This week’s airplane is another monoplane fighter. This is from the 1930s and early 1940s, and was a pioneer in that it was the first cantilever monoplane with a fully retractable undercarriage and an enclosed cockpit (which most Red Army pilots ripped off). It served with distinction in the Spanish Civil War, and while outclassed by the Bf-109 and Fw-190 in 1941, was still pressed into service. It’s a stubby little fighter:
This tiny little fighter was a highly maneuverable and very quick plane for its time. An all-weather fighter (a must in Russia), the I-16 had a Wright Cyclone engine in a small body, giving it a very high power-to-weight ratio. A well-designed wing gave it a high lift – and the fighter could be quickly whipped off the ground on a short, undeveloped runway (again, a must in Russia). Combining these features created a world-beating fighter that the Russians mass-produced.
The I-16 (also known as the Rata or Mosca in Spain and the Siipiorava in Finland) had a heavy armament of two 7.92mm machine guns and two 20mm cannons, which brought more punch to the fight than its contemporaries in Spain. The He-51 and the Ar-68 only had two machine guns, and were biplanes. The I-16 was more than a match for them in the sky.
Unfortunately, the little Rata ended up battling the Messerschmitt Bf-109 in Spain as well, a plane which rather outclassed it. However, the I-16 remained a valuable plane in both Spanish and Soviet service, for the reasons previously mentioned. It was, numerically, the most important fighter in VVS service in 1939, 1940, and 1941, and it came up against the Bf-109 again during Operation Barbarossa.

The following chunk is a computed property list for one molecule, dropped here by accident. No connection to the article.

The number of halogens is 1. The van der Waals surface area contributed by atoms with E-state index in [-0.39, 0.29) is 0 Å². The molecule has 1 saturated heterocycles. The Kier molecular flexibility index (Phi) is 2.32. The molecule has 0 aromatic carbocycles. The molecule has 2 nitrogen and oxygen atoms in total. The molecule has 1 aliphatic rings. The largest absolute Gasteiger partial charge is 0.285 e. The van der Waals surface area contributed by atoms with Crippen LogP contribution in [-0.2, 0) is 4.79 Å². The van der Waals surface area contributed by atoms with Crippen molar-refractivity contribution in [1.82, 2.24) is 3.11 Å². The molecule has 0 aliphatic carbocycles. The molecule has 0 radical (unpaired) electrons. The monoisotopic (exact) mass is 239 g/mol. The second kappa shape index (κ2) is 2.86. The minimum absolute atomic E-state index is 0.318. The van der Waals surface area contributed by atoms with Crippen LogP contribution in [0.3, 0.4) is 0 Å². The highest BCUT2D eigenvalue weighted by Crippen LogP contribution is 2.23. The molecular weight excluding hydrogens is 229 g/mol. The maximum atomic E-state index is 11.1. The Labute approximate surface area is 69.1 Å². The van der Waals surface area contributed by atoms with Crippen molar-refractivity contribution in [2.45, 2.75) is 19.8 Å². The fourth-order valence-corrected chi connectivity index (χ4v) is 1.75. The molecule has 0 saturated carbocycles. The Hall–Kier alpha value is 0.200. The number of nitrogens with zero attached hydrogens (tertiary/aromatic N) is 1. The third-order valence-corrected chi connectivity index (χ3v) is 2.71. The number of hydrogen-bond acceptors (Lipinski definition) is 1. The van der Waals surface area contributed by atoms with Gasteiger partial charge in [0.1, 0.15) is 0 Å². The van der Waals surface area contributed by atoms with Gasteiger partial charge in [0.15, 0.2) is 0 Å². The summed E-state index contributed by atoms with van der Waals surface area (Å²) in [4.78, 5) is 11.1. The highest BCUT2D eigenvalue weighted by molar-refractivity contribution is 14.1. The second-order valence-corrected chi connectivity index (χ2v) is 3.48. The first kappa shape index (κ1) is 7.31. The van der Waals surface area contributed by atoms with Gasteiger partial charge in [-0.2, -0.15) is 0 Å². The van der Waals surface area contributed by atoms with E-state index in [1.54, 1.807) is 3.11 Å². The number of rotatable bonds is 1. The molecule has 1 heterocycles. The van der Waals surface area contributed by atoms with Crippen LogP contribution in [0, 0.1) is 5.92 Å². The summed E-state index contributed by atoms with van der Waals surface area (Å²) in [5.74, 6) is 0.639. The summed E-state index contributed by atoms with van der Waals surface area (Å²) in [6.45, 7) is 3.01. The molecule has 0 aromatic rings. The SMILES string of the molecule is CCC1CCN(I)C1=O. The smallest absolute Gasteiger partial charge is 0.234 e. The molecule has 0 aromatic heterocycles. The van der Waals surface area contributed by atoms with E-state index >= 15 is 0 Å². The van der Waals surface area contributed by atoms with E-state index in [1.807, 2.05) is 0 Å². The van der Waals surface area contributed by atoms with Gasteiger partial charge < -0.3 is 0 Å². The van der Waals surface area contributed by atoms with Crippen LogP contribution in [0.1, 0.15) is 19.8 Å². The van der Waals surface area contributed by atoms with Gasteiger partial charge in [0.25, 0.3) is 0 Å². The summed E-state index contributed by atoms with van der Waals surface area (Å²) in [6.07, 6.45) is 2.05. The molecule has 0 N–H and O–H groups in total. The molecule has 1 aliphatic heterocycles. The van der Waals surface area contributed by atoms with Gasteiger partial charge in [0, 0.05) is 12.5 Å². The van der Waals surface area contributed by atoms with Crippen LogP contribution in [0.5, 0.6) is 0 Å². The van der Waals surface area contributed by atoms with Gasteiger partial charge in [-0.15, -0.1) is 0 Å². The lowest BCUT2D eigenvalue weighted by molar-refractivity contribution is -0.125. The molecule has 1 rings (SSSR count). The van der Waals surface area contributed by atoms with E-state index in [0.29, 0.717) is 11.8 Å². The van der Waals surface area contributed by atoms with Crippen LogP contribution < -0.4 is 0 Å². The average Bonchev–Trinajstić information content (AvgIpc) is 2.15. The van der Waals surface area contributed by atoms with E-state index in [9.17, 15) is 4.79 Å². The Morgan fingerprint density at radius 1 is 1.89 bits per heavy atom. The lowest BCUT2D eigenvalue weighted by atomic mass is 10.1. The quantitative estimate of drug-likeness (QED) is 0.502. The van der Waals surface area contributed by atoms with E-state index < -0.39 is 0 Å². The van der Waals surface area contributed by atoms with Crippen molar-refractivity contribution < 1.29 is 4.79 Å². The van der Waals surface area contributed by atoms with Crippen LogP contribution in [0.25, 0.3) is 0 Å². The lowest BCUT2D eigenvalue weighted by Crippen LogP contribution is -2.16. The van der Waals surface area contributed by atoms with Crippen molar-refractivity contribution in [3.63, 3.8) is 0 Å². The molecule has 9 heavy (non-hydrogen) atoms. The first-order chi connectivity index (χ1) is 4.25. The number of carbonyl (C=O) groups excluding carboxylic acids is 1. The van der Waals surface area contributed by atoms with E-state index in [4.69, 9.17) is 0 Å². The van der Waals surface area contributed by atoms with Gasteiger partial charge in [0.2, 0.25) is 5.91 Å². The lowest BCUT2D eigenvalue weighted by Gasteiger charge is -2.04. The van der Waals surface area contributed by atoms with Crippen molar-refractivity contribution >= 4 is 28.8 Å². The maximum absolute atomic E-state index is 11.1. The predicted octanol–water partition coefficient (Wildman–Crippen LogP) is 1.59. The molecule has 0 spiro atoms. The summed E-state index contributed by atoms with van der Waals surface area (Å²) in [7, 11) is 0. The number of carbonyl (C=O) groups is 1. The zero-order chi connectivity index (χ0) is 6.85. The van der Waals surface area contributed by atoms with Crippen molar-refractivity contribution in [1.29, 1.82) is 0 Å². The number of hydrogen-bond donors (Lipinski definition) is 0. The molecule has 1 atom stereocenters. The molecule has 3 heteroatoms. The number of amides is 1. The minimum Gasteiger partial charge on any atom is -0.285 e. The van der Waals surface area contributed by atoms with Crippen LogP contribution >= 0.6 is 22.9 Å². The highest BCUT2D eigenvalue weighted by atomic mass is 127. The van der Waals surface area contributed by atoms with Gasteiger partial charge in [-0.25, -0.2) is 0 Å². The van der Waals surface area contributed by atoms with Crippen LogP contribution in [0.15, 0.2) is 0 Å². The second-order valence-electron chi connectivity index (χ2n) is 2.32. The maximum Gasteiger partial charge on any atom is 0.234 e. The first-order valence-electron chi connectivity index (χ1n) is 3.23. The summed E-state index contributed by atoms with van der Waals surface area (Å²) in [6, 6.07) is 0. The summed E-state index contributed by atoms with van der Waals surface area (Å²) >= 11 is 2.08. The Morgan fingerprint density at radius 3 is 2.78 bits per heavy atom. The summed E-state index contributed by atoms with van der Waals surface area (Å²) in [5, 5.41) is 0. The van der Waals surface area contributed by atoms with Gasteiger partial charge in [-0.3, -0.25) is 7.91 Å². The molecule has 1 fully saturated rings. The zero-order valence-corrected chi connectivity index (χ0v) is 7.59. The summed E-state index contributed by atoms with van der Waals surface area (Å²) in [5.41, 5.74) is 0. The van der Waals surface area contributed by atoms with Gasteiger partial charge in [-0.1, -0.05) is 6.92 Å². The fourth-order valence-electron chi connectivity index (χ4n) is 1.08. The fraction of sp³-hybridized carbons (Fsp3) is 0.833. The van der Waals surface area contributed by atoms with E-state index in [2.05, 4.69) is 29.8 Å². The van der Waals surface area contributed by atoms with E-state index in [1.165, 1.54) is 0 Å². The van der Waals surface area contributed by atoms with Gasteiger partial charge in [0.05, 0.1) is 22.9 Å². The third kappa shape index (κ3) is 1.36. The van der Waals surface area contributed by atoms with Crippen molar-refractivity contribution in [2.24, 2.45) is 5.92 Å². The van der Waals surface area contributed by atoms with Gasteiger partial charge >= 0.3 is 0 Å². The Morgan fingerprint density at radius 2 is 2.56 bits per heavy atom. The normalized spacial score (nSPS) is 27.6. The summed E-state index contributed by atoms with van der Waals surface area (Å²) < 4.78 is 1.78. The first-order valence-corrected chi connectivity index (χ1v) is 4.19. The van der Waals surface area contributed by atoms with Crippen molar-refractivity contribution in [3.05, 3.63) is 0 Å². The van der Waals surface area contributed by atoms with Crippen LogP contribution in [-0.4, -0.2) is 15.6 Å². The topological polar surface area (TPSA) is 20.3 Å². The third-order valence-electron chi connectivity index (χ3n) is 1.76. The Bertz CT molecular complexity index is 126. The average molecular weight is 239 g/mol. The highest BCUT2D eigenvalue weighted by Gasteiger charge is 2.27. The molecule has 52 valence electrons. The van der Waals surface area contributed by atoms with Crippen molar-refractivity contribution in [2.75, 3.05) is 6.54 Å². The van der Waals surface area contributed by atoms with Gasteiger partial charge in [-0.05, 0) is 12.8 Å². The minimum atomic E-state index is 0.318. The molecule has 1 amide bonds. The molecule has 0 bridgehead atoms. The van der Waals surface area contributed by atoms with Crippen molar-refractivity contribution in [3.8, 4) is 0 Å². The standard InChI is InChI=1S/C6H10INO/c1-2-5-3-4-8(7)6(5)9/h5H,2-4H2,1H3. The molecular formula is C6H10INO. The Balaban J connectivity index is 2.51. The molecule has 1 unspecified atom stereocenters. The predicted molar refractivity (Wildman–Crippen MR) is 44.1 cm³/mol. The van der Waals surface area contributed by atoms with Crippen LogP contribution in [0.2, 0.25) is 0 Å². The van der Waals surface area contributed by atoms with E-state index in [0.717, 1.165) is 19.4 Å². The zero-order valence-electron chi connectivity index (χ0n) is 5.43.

The stubby little fighter showed its worth. The “Istak” (as it was fondly known to the Soviet pilots) could fight in all weather conditions and it whipped easily off the ground. However, it couldn’t bring the same speed to higher-altitude combat that the Bf-109 could. The Fw-190 completely had its number. Regardless, the airplane inflicted many kills on the Luftwaffe, usually out of desperation and skill rather than luck and airplane superiority.
The little plane also served in Chinese service, giving the Japanese a good fight in the air, and served with Spain till the 1950s. By all accounts it was a very easy and pleasant plane to fly and fight, and it was chosen as a satellite test platform for dropping fighters from bombers for longer mission support. A handful of examples survive today, and the small fighter that could is still loved by airplane enthusiasts worldwide.